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Cory Finley
Anya Taylor-Joy, Olivia Cooke, Anton Yelchin
Writing Credits:
Cory Finley

Two upper-class teenage girls in suburban Connecticut rekindle their unlikely friendship after years of growing apart and hatch a plan to solve both of their problems-no matter what the cost.

Box Office:
Opening Weekend
$1,224,430 on 549 Screens.
Domestic Gross

Rated R.

Aspect Ratio: 2.39:1
English DTS-HD MA 5.1
Spanish DTS 5.1
French DTS 5.1
English DVS
Supplements Subtitles:

Runtime: 92 min.
Price: $34.98
Release Date: 6/5/2018

• Deleted Scenes
• “The Look of Thoroughbreds” Featurette
• “Character Profiles”
• Previews


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-Panasonic DMP-BD60K Blu-Ray Player
-Chane A2.4 Speakers
-SVS SB12-NSD 12" 400-watt Sealed Box Subwoofer


Thoroughbreds [Blu-Ray] (2018)

Reviewed by Colin Jacobson (June 10, 2018)

Most films that focus on teenagers lean toward comedy or romantic drama. On the other hand, 2018’s Thoroughbreds takes a much darker path.

Lily (Anya Taylor-Joy) and Amanda (Olivia Cooke) maintained a friendship as kids but grew apart. As high school students, though, they reconnect despite opposite personalities. Lily keeps herself buttoned-up, whereas Amanda says what she wants without internal censorship.

Lily clearly loathes her arrogant, controlling stepfather Mark (Paul Sparks), and Amanda decides she needs to do something about it. As such, they come up with a plan to kill him, one that involves local low-level drug dealer Tim (Anton Yelchin).

Thoroughbreds comes from unusual roots, as writer/director Cory Finley originally intended it to become a stage production. Some of that remains obvious because a lot of the story takes place in one location, but Finley manages to open up matters well enough that this doesn’t feel like a “filmed play”.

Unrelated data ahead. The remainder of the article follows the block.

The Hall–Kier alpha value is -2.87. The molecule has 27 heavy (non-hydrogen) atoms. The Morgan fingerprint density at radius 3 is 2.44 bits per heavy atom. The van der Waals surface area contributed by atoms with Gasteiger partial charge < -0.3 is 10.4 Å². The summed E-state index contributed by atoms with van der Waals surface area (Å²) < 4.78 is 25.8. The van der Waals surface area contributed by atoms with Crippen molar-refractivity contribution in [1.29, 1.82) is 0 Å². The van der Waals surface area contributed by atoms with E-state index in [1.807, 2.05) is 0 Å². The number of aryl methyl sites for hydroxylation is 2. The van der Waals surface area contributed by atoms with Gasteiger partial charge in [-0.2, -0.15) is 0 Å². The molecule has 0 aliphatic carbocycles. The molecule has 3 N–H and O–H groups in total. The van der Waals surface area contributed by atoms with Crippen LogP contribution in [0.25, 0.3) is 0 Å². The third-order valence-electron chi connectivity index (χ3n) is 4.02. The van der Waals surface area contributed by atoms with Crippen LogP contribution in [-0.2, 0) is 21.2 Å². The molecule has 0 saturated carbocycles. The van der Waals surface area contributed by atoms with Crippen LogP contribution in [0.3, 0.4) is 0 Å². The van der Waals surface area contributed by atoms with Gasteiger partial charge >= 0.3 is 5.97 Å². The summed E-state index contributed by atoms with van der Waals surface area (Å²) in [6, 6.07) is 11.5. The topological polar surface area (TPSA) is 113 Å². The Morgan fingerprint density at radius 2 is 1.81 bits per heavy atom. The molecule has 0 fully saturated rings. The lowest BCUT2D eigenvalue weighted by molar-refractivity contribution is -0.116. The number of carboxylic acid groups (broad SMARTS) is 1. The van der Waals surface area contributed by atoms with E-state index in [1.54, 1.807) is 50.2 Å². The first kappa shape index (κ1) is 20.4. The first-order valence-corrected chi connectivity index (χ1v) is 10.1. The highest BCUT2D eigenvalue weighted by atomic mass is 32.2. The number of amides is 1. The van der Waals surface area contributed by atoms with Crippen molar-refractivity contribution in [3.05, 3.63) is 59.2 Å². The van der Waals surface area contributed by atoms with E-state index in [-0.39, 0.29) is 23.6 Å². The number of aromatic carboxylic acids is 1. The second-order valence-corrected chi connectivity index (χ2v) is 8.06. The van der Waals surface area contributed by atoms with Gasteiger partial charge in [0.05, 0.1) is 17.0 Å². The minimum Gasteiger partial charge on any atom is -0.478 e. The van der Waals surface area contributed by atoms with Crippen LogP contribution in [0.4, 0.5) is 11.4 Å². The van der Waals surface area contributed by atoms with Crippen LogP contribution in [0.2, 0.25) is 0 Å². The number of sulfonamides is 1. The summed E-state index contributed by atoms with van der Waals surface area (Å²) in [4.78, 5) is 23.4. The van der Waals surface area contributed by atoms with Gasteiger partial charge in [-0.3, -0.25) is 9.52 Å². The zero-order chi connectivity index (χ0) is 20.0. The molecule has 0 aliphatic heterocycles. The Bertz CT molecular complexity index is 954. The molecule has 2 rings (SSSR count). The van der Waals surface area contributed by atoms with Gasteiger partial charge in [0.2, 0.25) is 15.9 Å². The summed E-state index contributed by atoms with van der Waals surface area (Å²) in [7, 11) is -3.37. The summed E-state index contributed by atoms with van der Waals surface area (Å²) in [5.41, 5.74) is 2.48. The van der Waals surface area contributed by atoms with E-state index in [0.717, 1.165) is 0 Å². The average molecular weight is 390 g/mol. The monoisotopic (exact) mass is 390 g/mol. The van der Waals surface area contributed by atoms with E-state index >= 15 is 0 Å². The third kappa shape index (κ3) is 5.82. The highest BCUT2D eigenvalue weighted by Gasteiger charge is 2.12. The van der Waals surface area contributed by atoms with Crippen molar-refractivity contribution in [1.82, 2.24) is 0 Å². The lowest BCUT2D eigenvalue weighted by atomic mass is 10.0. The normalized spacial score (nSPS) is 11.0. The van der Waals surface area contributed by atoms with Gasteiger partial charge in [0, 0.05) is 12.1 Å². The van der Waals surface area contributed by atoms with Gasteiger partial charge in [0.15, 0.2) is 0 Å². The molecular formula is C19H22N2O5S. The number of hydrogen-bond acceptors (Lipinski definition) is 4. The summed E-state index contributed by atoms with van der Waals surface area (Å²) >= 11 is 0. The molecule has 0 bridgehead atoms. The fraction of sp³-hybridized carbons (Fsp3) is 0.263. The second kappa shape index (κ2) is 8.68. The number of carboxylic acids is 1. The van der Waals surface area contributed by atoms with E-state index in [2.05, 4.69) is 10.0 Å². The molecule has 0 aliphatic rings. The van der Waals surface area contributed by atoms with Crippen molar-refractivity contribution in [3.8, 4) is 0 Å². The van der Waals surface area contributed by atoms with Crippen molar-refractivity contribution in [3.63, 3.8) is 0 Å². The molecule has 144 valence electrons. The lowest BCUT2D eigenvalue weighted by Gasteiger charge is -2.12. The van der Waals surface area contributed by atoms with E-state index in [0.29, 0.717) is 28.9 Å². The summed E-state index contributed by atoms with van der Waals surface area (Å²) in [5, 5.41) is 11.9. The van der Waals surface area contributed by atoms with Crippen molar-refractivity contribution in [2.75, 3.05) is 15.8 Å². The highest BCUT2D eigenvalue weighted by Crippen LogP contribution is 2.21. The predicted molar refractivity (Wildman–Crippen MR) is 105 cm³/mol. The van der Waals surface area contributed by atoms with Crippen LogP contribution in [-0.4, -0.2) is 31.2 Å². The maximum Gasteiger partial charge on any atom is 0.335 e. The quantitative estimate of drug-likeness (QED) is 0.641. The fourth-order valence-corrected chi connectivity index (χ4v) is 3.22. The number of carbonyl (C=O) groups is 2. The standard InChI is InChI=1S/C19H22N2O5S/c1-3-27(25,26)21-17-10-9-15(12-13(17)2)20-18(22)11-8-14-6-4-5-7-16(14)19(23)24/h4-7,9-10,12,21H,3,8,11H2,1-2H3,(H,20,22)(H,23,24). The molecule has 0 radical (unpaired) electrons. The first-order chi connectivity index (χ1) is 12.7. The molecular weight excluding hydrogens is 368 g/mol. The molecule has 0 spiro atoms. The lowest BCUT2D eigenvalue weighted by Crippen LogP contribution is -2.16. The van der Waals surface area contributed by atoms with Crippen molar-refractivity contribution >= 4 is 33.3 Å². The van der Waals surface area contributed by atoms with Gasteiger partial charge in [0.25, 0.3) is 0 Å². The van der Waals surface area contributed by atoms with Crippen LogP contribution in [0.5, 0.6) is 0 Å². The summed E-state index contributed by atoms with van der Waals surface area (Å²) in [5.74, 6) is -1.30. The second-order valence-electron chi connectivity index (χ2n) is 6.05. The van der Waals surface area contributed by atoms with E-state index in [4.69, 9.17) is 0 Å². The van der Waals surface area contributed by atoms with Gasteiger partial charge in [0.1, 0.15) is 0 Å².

Though less outrageous and satirical, Thoroughbreds shows a clear psychological debt to 1988’s Heathers. While that film didn’t establish the genre of the teen-related black comedy, it dominates the field and its overtones continue to show up decades later.

Thoroughbreds doesn’t work as well as the 1980s classic, but it makes its own mark and turns into an absorbing thriller, one that establishes its own personality. While we can see influences from other efforts here, the end product still seems fairly fresh.

Finley gives Thoroughbreds a tight, controlled feel that fits its emotionally disabled protagonists. As the film progresses, we can see that Lily suffers from greater impairment than initially obvious, and the manner in which the movie keeps the story regimented reflects her distorted attempts to overcome these issues. While the movie remains subdued, we always feel a rage desperate to burst forth.

This slow-boil atmosphere adds a lot to Thoroughbreds, and the creepy atmosphere gives the movie real impact. Though not “style over substance”, the visual design and subdued emotional range bring out the tale’s depth.

Good performances help, and our two leads do very well. Cooke tamps down emotions as Amanda but she doesn’t seem contrived or robotic, and Taylor-Joy makes Lily’s inner workings clear without showiness.

The supporting cast adds to the effort as well, though I wish the script let Mark come across as less reprehensible. The film wants to show two sides to the character and let us view him as a potentially decent man who does what’s best for Lily, but the end result lacks that nuance and just paints him as a prick. A bit more breadth would’ve helped.